What has Sigmund Freud got anything to do with Islam? The answer was given 50 years after his death by a very different kind of scholar from the east.
Dr Israr Ahmed, a prominent scholar of Islamic theology hailed from Pakistan. Like his mentors before him ( Maulana Abul-Ala-Mawdudi and Dr. Mohammad Iqbal), he strongly believed that in the modern era, Islam’s message of social reform should be revisited and contextualized in light of the vast data now available from the discipline of humanities.
Over the last two centuries, a technological revolution has unfolded before our eyes. It can be argued that in equal measure if not more, progress has been made on the front of social sciences. This advancement has immensely increased our understanding of both human nature and social nurture.
The late Dr Isar Ahmed, who passed away in 2010, was a great advocate of understanding the Quran in light of the knowledge embodied in the modern sciences. In fact most of his work was based on interpreting the Quran in the contemporary idiom.
For example, based on social interaction it is common today to categorize a person into extrovert, introverts or ambiverts. Using this distinguishing criterion Dr. Israr examined the profiles of the companions of the prophet Mohammad (PBUH). Through this exercise he came to the conclusion that these three categories are close to the classifications of believers mentioned in the Quran. He related introverts to Siddiqeen, extroverts to Shuhada and ambiverts to Sualeheen.
The Freud Factor
A surprising remark made by Dr Israr Ahmed carried praise for Sigmund Freud. To put it in his own words, he said “I was taken aback by the equity of Freud’s observation”.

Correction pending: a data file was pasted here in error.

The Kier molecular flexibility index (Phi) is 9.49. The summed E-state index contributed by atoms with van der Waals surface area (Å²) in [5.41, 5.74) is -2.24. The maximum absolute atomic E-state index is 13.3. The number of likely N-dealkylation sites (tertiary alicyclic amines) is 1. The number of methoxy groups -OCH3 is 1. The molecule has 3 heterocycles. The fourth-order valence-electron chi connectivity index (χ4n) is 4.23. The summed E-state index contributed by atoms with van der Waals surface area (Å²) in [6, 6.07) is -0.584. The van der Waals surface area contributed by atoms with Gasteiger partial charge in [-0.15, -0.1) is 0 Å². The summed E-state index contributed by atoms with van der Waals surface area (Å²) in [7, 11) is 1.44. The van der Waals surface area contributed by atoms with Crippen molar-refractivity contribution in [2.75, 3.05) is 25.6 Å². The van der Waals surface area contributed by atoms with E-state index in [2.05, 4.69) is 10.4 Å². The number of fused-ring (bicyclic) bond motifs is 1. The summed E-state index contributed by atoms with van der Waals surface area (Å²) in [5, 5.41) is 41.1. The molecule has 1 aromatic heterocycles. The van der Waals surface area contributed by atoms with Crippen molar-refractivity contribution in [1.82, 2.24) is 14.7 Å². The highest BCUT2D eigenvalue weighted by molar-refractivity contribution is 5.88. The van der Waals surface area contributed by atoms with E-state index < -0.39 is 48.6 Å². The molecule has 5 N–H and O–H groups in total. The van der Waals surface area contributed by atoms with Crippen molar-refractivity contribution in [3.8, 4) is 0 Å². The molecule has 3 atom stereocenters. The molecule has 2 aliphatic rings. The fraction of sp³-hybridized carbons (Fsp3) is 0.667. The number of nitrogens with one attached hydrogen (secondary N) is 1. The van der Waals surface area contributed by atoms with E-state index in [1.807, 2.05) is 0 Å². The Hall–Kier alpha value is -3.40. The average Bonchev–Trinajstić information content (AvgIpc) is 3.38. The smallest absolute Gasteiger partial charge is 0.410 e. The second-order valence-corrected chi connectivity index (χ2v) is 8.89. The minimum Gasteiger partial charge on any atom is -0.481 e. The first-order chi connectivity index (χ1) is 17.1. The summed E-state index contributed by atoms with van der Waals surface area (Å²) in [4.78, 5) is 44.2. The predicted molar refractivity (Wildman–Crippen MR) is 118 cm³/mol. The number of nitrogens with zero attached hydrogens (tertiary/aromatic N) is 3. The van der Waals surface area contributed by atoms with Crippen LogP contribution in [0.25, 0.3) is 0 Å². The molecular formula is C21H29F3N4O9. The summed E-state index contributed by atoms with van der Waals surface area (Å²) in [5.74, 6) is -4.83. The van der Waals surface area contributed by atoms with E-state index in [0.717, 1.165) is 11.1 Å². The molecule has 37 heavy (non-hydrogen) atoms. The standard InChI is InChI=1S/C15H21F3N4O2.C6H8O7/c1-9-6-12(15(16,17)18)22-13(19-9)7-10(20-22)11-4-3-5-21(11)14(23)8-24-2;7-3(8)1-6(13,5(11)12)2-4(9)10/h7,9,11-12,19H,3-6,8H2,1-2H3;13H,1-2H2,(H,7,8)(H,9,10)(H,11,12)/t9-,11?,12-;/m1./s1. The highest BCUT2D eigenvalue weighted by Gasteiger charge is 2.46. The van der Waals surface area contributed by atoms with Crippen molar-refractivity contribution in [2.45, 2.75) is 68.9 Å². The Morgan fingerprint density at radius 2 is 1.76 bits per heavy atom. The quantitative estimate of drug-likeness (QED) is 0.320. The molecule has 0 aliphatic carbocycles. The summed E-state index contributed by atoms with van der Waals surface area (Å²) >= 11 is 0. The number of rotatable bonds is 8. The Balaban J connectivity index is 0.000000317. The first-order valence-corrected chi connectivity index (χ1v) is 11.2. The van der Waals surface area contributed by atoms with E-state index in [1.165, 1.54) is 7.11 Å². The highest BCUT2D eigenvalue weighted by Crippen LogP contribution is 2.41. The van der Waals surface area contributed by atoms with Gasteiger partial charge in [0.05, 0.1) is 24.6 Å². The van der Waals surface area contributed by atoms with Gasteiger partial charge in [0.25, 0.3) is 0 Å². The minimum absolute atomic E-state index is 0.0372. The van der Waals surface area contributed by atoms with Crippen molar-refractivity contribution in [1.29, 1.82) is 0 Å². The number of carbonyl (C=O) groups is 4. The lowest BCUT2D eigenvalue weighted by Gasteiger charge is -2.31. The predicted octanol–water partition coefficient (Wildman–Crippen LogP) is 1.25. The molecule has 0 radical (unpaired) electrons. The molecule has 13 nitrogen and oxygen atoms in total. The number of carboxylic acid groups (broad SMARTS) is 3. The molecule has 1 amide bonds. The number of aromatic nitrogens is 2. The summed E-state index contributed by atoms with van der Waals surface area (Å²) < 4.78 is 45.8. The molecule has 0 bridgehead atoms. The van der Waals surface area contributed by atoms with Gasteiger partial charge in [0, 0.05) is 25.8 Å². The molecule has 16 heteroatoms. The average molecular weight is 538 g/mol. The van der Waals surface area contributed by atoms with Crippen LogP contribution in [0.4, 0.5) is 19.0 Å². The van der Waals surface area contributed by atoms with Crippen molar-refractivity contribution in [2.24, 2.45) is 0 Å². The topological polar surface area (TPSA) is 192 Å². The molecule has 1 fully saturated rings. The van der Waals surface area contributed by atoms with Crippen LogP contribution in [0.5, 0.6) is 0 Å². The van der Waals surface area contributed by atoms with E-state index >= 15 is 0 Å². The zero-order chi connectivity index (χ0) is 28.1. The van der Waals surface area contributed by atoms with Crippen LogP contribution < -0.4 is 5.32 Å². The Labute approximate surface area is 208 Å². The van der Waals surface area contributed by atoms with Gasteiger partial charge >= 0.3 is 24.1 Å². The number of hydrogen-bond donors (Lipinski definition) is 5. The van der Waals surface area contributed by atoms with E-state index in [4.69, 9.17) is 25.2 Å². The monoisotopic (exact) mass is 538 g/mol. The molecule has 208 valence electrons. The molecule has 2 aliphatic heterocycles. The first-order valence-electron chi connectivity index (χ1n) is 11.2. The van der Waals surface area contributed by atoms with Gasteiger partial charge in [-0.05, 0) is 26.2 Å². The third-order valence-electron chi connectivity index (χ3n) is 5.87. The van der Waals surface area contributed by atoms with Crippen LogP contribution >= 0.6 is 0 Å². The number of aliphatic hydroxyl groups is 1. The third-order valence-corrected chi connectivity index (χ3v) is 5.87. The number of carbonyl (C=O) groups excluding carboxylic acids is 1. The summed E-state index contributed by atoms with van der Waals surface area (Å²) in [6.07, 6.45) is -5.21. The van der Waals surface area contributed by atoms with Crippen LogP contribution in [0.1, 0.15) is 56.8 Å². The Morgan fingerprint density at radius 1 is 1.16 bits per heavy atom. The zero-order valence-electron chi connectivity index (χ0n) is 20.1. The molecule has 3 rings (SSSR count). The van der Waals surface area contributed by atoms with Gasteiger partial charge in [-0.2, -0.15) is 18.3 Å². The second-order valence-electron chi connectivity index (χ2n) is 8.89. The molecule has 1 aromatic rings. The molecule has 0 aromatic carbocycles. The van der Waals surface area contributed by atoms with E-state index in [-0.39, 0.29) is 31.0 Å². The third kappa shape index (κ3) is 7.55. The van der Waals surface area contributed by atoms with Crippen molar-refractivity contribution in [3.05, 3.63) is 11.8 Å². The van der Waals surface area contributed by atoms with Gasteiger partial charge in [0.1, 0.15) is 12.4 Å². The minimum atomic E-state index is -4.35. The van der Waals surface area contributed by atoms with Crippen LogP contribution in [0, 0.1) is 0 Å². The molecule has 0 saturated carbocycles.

He explains that Freudian theory splits the human psyche into three levels. Freud, who is considered the father of psychoanalysis, proposed the division of human psyche into id, ego and super-ego. He first presented this concept in 1920 in an essay “Beyond the Pleasure Principle”. It was derived from his earlier theory called the topographic schema (Conscious, Unconscious and Preconscious).
Dr Israr explained that Freud’s theory is very much in-line with the Islamic concept of Nafs (primal instinct), Qalb (heart) and Rooh (soul). “Although”, he adds, “Freud’s concept of ego and super ego has a lot to be desired, but his classification into exactly three categories merits him as a man of great intellect”.
What is Freud’s explanation of human psyche?
At this point it would be appropriate to visit id, ego and super- ego and examine how they are different to the Quranic concept of Nafs, Qalb and Rooh.
The id is the hedonistic, completely unconscious, impulsive and childlike portion of the psyche that operates on the “pleasure principle”. It is the source of basic impulses and seeks immediate pleasure and gratification. The ego is the part of the psyche that is usually reflected most directly in a person’s actions.
The superego contains internalized societal and parental standards of “good” and “bad”, “right” and “wrong” behaviour. They include conscious appreciations of rules and regulations as well as those incorporated unconsciously.
Freud compared the relationship between the ego and the id to that between a charioteer and his horses: the horses provide the energy and drive, while the charioteer provides direction.